My Lords, in 2016, we set up the Joint Fraud Taskforce, including law enforcement, banks and government, to tackle fraud. It has already delivered on initiatives such as the banking protocol, which prevented £38 million falling into fraudsters’ hands and led to 231 arrests in 2018. The Joint Fraud Taskforce must build on its successes and not just make it more difficult for fraudsters to operate but bring them to justice.
My Lords, I thank the Minister for that reply, but I am thinking more of action that banks could take. Let us hope that the, frankly, poor, often dismissive and hit-and-miss response by banks to defrauded customers truly is on the brink of change—and not before time. Since I tabled my Question, my bank, TSB, has issued its fraud refund guarantee, promising not to claim that customers authorised a payment when they fell for a scam. Will the regulator oblige all banks to follow suit?
A new voluntary code comes into force next week, offering the so-called confirmation of payee next year. Will legislation be brought forward if the voluntary code proves ineffective?
The voluntary code that comes into effect next week will in fact extend to all banks the facility to which the noble Baroness just referred, which has been undertaken by the TSB. As from next week, as long as you have done everything that you should and it was not your fault, you will get your money back. Vulnerable victims will get their money back even if they have not exercised due care. I welcome this not just because it gives added protection to customers, but because it means that the banks will have to pick up the bill, which will add to their incentive to reduce, so far as possible, incidents of fraud.
The noble Baroness then referred to confirmation of payee. She is quite right: at the moment, an electronic payment is processed on the basis of the sort code and the account number. As from later this year, banks will have confirmation of payee—in other words, they will check the name. That means that it will be difficult for fraudsters to intercept funds designed, for example, for solicitors on conveyancing, and misdirect them.
My Lords, the country is well aware of the extent to which scams and frauds have been successful in recent years, and it is an acute problem. I accept that the Government and the banks have made some progress with the voluntary code, but will the Minister undertake that, if that does not provide satisfactory protection for our people, the Government will legislate to ensure that victims get repaid?
It is exactly because the Government were not satisfied with the progress being made that the former Home Secretary asked HMRC to inspect the police response to fraud. It responded on 2 April with 16 recommendations that the Government, together with banks and the police, are in the process of implementing. There is a range of recommendations, including a more co-ordinated national response and more support for the customer. Action Fraud is also introducing a more responsive service so that, if you report a fraud, you will get feedback from the banks; that was not necessarily the case before. I am not sure whether we need more legislation; we need to see how the initiatives I referred to work through.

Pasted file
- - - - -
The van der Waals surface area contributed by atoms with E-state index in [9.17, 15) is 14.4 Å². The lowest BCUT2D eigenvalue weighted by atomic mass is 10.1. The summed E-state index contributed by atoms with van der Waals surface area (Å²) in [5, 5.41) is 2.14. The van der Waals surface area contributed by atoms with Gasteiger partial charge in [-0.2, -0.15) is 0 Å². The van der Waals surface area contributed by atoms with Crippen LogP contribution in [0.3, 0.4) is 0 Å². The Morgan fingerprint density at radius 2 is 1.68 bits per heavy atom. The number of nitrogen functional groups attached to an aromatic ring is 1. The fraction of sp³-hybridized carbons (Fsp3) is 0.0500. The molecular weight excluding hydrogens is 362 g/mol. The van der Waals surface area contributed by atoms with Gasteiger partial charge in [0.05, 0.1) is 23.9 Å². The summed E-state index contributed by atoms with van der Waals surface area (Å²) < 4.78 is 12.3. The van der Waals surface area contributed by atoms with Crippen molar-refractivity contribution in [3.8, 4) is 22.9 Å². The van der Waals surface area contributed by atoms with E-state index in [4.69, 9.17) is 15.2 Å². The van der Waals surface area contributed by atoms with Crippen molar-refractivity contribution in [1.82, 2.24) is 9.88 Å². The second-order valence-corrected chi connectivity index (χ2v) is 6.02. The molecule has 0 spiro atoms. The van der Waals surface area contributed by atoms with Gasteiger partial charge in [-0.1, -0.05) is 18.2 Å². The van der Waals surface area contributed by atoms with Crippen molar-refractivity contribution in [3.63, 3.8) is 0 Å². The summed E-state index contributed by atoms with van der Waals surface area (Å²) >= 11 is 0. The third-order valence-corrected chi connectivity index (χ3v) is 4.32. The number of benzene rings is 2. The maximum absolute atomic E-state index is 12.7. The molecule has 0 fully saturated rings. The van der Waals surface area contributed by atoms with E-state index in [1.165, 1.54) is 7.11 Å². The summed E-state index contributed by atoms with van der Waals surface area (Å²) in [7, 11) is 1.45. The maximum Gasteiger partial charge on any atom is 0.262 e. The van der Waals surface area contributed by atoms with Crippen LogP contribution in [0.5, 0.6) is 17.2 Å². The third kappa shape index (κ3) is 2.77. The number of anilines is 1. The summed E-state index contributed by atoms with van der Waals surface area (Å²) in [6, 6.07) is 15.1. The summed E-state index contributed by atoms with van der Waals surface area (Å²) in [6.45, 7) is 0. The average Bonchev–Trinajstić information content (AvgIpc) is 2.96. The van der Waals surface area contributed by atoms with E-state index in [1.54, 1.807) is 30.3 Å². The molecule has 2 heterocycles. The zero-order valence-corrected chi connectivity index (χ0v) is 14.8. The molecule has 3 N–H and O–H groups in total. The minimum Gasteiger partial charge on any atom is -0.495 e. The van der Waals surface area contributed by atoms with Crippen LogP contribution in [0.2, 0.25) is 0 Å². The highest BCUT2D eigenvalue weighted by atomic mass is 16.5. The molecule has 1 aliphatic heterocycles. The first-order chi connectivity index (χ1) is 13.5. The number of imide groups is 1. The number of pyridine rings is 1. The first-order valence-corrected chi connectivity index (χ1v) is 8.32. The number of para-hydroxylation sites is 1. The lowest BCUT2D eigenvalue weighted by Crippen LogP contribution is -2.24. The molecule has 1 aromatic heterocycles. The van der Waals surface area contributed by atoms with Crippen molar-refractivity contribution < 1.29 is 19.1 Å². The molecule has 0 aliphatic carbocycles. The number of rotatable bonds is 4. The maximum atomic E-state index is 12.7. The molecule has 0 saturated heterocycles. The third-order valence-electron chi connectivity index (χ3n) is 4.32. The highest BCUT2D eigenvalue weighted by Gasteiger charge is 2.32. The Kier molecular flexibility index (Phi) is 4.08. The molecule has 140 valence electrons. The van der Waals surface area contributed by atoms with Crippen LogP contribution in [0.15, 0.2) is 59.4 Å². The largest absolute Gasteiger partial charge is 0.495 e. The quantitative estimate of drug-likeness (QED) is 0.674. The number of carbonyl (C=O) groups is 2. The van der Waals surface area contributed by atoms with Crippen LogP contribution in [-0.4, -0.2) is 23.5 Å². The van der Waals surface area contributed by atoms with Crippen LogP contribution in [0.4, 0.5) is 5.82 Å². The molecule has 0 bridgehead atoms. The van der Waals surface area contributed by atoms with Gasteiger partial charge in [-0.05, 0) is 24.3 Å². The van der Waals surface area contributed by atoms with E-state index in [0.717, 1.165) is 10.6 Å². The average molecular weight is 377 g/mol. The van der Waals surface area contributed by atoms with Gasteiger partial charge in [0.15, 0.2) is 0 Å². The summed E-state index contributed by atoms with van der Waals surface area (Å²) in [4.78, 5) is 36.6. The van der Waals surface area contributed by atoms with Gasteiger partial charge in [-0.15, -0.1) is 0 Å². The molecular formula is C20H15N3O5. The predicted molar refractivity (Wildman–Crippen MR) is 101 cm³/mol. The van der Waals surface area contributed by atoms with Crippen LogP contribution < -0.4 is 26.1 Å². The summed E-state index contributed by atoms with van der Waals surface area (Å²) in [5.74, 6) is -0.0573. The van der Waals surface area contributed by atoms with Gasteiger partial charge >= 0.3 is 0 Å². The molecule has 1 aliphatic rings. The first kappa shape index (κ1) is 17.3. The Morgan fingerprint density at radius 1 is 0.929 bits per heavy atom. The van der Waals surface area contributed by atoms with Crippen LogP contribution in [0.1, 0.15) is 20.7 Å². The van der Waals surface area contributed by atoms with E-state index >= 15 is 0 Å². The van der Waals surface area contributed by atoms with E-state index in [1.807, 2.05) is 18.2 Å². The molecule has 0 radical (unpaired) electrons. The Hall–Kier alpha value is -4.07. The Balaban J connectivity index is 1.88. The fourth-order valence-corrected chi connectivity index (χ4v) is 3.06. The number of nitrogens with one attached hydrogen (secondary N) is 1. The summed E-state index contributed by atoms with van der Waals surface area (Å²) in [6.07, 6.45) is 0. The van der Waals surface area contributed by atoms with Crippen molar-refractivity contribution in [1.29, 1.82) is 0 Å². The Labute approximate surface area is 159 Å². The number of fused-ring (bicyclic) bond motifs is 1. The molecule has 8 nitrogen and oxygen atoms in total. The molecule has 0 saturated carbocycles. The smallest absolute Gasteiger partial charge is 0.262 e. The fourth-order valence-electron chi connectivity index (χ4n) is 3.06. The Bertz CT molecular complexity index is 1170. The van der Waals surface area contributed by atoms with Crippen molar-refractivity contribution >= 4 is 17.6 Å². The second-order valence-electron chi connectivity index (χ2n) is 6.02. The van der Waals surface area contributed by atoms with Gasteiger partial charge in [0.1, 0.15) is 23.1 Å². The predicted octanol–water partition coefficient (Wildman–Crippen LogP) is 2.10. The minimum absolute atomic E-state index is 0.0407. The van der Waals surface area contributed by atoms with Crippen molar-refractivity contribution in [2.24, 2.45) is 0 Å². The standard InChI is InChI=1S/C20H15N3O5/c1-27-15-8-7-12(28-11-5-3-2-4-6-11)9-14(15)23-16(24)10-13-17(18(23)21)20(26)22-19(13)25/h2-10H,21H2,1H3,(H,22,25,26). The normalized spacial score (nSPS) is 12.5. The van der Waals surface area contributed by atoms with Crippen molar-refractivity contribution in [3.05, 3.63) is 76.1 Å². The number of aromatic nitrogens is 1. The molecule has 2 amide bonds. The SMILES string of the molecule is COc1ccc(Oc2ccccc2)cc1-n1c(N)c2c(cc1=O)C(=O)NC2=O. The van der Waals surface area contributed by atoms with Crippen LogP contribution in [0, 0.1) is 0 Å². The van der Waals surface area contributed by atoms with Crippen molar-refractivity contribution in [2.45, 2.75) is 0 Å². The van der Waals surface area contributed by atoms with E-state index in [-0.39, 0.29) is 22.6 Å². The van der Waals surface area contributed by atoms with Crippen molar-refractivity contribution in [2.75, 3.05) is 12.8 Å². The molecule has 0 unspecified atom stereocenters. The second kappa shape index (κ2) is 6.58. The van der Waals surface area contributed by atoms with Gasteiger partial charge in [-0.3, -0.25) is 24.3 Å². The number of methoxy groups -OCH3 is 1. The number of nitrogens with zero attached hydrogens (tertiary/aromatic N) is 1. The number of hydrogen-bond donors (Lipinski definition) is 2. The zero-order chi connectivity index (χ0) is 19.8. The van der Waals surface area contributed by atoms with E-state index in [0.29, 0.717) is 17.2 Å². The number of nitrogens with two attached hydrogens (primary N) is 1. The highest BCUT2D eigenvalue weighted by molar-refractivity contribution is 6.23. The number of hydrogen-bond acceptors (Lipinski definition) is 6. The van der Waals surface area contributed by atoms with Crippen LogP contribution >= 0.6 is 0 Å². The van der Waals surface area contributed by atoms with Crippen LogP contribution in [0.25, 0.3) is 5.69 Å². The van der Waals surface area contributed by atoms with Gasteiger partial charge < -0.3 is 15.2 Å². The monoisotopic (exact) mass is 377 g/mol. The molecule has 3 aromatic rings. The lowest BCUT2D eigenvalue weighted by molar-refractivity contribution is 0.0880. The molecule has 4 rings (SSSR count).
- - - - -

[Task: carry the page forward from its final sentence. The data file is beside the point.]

My Lords, my noble friend referred to the policies adopted by banks. This morning, I received a completely unannounced phone call from Barclays, asking me questions relating to my account details. Is it not possible for banks, where they know that they will contact customers in relation to the contents of their accounts, to send them an email or a letter beforehand rather than calling on an ad hoc basis?
If I got a telephone call from the bank, I would hang up and then ring back. An additional measure will be introduced later this year for larger payments and payments where the banks think that there is a risk, in that they will have what they call multifactor authentication. In that case, they would text my noble friend saying that a payment was going through and asking him to confirm it. In the case my noble friend referred to, as I said, my instinct would be to hang up and ring the number on the back of my card.
My Lords, it is beyond me why this code remains voluntary, creating an opportunity for banks to opt out of the system if they so wish when it offers only the most basic and minimal protection against fraudsters. Anyone going into a bank to move money by wire transfer, which I do for safety’s sake, is asked a series of questions about the payee; the bank also takes other steps because it knows that the responsibility will fall on it and that it is required by law. Should not the same strength be put behind online banking?
We should welcome the steps forward I announced. Three initiatives are being taken by banks: confirmation of payee; the interception or interrogation of large sums; and the voluntary code. I will reflect on what the noble Baroness said and see whether there is a case for legislation, but we are making good progress with the steps I announced.
My Lords, are we not getting this the wrong way round? All, or most, frauds have one thing in common: the money is received and processed by another bank account, usually in the UK. Should we not make the receiving bank—the bank that has handled and processed the stolen money—automatically liable for the loss? If we did, banks would have a real incentive to stop accounts being used by fraudsters. We do it for credit cards.
Again, that is a very helpful suggestion. This is not my specialist subject but it seems that it is too easy, in some cases, to open a bank account. That account is then emptied instantly by whoever has committed fraud and no one is left to seek compensation against. I like the noble Lord’s suggestion that, where they have not undertaken due diligence to establish the real identity of the person opening an account, the banks should be held liable.